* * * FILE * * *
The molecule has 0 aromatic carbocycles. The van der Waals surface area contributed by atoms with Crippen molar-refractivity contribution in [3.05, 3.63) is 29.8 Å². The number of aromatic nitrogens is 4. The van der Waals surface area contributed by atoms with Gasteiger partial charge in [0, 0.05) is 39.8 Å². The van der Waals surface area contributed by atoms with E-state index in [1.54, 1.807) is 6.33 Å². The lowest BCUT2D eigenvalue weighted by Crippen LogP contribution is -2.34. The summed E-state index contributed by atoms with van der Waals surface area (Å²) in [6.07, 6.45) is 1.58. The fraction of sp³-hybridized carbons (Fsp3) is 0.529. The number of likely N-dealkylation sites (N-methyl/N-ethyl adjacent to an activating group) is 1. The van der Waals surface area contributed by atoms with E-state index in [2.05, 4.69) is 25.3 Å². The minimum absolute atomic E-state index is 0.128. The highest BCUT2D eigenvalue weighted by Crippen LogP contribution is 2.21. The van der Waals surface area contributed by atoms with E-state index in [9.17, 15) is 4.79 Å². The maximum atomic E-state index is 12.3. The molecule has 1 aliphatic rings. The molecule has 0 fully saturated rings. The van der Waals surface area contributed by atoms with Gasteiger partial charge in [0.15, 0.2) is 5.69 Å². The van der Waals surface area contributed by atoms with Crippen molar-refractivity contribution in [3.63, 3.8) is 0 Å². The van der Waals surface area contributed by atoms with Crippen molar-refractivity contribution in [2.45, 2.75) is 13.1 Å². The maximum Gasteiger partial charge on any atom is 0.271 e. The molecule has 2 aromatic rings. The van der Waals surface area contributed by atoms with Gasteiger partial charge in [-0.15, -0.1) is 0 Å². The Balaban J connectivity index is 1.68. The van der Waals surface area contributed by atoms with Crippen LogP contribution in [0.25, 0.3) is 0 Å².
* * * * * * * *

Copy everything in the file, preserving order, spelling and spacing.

The molecule has 0 aromatic carbocycles. The van der Waals surface area contributed by atoms with Crippen molar-refractivity contribution in [3.05, 3.63) is 29.8 Å². The number of aromatic nitrogens is 4. The van der Waals surface area contributed by atoms with Gasteiger partial charge in [0, 0.05) is 39.8 Å². The van der Waals surface area contributed by atoms with E-state index in [1.54, 1.807) is 6.33 Å². The lowest BCUT2D eigenvalue weighted by Crippen LogP contribution is -2.34. The summed E-state index contributed by atoms with van der Waals surface area (Å²) in [6.07, 6.45) is 1.58. The fraction of sp³-hybridized carbons (Fsp3) is 0.529. The number of likely N-dealkylation sites (N-methyl/N-ethyl adjacent to an activating group) is 1. The van der Waals surface area contributed by atoms with E-state index in [2.05, 4.69) is 25.3 Å². The minimum absolute atomic E-state index is 0.128. The highest BCUT2D eigenvalue weighted by Crippen LogP contribution is 2.21. The van der Waals surface area contributed by atoms with E-state index in [9.17, 15) is 4.79 Å². The maximum atomic E-state index is 12.3. The molecule has 1 aliphatic rings. The molecule has 0 fully saturated rings. The van der Waals surface area contributed by atoms with Gasteiger partial charge in [0.15, 0.2) is 5.69 Å². The van der Waals surface area contributed by atoms with Crippen molar-refractivity contribution in [3.63, 3.8) is 0 Å². The van der Waals surface area contributed by atoms with Crippen molar-refractivity contribution in [2.45, 2.75) is 13.1 Å². The maximum Gasteiger partial charge on any atom is 0.271 e. The molecule has 2 aromatic rings. The van der Waals surface area contributed by atoms with Gasteiger partial charge in [-0.15, -0.1) is 0 Å². The Balaban J connectivity index is 1.68. The van der Waals surface area contributed by atoms with Crippen LogP contribution in [0.25, 0.3) is 0 Å².